Lisa Kaplan Gordon
Reprinted from Realtor.com
11:00 am ET
June 29, 2016
After you’ve made an offer on a home and it’s accepted, you might want to start packing your bags. But hang on—you’re not home free yet. Before you close the deal, it’s wise to hire a home inspector to check out the house for major flaws that might need to be fixed. After all, even if a house looks like it’s in great condition, appearances can be deceiving.
So what does a home inspector look for, anyway?
In short: a whole lot. “We’ve got 1,600 different items on our list that home inspectors are supposed to look at,” says Claude McGavic, executive director of the National Association of Home Inspectors, which trains and certifies home inspectors throughout the country.
And their discoveries can help home buyers big-time: Provided you have a home inspection contingency in your offer, you can renegotiate with the seller to fix certain problems or to lower the price. Or, if the problem is more than you want to handle (think faulty foundation or roof on the verge of caving in), you can walk away from the deal with your deposit in hand. Either way, it’s a win-win for the buyer.
Inspectors run down a checklist of potential problems. While we won’t list all 1,600, here’s the boiled-down version:
Grounds: Inspectors are looking for current or future water issues such as standing puddles and faulty grading or downspouts. They check out landscaping to see if trees and shrubs are in good condition (an arborist will give you a more detailed assessment); and evaluate pathways, retaining walls, sheds, and railings.
Structure: Is the house foundation solid? Are the sides straight? Are the window and door frames square? This part of the inspection is particularly important when you’re considering buying an older home.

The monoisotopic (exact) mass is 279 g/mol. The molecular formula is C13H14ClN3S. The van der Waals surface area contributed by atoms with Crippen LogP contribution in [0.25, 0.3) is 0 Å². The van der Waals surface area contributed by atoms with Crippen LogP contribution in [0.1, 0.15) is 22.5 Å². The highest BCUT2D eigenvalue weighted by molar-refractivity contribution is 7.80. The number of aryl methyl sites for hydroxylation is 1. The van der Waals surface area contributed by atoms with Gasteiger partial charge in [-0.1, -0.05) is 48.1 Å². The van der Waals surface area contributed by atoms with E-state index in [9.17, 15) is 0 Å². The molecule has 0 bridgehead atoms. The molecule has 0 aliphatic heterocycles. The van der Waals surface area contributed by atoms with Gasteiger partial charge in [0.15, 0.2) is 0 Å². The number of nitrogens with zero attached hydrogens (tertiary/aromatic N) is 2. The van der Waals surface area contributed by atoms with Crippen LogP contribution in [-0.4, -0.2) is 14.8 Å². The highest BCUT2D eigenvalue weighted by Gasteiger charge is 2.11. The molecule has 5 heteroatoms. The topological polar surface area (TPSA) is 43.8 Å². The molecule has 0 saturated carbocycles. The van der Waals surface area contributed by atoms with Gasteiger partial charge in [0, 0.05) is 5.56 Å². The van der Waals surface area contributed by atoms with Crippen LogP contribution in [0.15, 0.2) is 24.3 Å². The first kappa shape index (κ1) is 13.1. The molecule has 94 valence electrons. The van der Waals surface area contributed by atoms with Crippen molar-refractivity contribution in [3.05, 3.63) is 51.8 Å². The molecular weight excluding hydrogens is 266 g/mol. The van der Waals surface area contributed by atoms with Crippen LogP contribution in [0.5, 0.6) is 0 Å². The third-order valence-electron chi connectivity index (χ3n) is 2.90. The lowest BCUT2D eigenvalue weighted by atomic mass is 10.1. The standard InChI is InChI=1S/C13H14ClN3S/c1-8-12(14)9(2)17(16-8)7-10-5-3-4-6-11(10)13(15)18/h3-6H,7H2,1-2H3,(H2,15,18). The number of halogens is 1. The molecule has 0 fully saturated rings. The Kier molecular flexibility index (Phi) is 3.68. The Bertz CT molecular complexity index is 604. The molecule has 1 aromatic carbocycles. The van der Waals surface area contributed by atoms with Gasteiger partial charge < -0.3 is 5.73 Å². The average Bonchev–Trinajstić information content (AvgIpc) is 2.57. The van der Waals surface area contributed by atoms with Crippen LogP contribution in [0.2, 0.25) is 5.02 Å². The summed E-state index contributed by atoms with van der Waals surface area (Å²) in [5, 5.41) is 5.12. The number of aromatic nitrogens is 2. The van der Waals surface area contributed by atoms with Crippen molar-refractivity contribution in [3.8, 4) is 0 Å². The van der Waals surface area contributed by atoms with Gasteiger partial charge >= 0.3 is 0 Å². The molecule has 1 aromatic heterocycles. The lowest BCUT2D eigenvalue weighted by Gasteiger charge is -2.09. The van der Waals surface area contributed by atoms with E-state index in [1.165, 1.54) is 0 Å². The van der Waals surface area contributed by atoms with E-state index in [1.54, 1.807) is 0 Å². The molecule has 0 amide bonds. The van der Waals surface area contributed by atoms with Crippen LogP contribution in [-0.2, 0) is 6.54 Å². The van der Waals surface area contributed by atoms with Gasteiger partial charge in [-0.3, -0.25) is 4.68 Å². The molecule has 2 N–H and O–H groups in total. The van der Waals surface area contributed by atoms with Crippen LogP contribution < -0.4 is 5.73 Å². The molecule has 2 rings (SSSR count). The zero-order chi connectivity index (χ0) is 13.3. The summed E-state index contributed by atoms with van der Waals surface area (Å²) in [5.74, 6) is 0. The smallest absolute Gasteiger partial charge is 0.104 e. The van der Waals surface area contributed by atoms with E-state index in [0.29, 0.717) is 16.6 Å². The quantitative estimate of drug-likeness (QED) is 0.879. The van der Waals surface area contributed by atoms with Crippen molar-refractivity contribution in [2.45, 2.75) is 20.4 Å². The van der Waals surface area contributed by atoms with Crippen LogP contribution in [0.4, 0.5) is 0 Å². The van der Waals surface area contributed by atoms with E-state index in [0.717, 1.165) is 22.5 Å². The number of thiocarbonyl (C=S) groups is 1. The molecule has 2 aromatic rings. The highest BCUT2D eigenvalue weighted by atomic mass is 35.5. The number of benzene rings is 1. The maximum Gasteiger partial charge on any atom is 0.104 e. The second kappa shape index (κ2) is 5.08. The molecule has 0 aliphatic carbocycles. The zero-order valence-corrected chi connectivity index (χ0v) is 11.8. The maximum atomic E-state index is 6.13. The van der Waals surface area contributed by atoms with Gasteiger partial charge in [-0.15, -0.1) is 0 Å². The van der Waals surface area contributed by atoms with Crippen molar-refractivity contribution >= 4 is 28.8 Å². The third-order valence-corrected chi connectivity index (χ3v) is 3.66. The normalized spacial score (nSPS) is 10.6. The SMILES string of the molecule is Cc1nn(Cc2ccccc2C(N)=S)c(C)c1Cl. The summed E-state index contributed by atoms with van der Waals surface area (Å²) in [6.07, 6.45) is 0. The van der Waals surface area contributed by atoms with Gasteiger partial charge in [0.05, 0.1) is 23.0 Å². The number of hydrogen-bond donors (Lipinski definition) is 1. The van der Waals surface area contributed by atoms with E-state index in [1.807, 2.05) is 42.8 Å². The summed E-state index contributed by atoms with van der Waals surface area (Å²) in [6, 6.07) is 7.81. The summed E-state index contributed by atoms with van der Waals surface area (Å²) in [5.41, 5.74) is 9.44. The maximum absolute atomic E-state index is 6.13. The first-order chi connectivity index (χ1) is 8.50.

Roof: The inspector’s looking for defects in shingles, flashing, and fascia, all of which can cause ceiling drips; loose gutters; and defects in chimneys and skylights.
Exterior: The inspector will look for siding cracks, rot, or decay; cracking or flaking masonry; cracks in stucco; dents or bowing in vinyl; blistering or flaking paint; and adequate clearing between siding and earth, which should be a minimum of 6 inches to avoid damage from moisture (although dirt can be in contact with the cement foundation).
Window, doors, trim: If you want to keep heat in, cold out, and energy bills low, windows and doors must be in good working condition. The inspector will see if frames are secure and without rot, caulking is solid and secure, and glass is undamaged.
Interior rooms: Inspectors are concerned about leaning walls that indicate faulty framing; stained ceilings that could point to water problems; adequate insulation behind the walls; and insufficient heating vents that could make a room cold and drafty.
Kitchen: Inspectors make sure range hood fans vent to the outside; ground fault circuit interrupter (GFCI) protection exists for electrical outlets within 6 feet of the sink; no leaks occur under the sink; and cabinet doors and drawers operate properly.
Bathrooms: Inspectors want to see toilets flushing, drains draining, showers spraying, and tubs securely fastened.
Plumbing: Inspectors are evaluating pipes, drains, water heaters, and water pressure and temperature.
Electrical: Inspectors will check if the visible wiring and electrical panels are in good shape, light switches work correctly, and there are enough outlets in each room.
How you can help the inspector
Bring any and all concerns about the property to your inspector before he begins, so he’ll keep a sharp lookout for possible problems. If the seller has disclosed damage, give your inspector a heads up about that, too.
Another smart move is to accompany the inspector during his rounds. It’s in your best interest to understand the home, its systems, and potential problems. For instance, an inspector can introduce you to electrical panels and shut-off water valves (which the seller may not know how to operate or forget to show you), and if he spots a problem, he can show you exactly how a system is malfunctioning and what it means. And this info will serve you well not only before you buy, but afterward as well.
Lisa Kaplan Gordon is an award-winning freelancer who’s written about real estate and home improvement for realtor.com, Yahoo, AOL, Popular Mechanics, and HouseLogic. When she’s not writing, Lisa’s fly-fishing for trout on catch-and-release streams.
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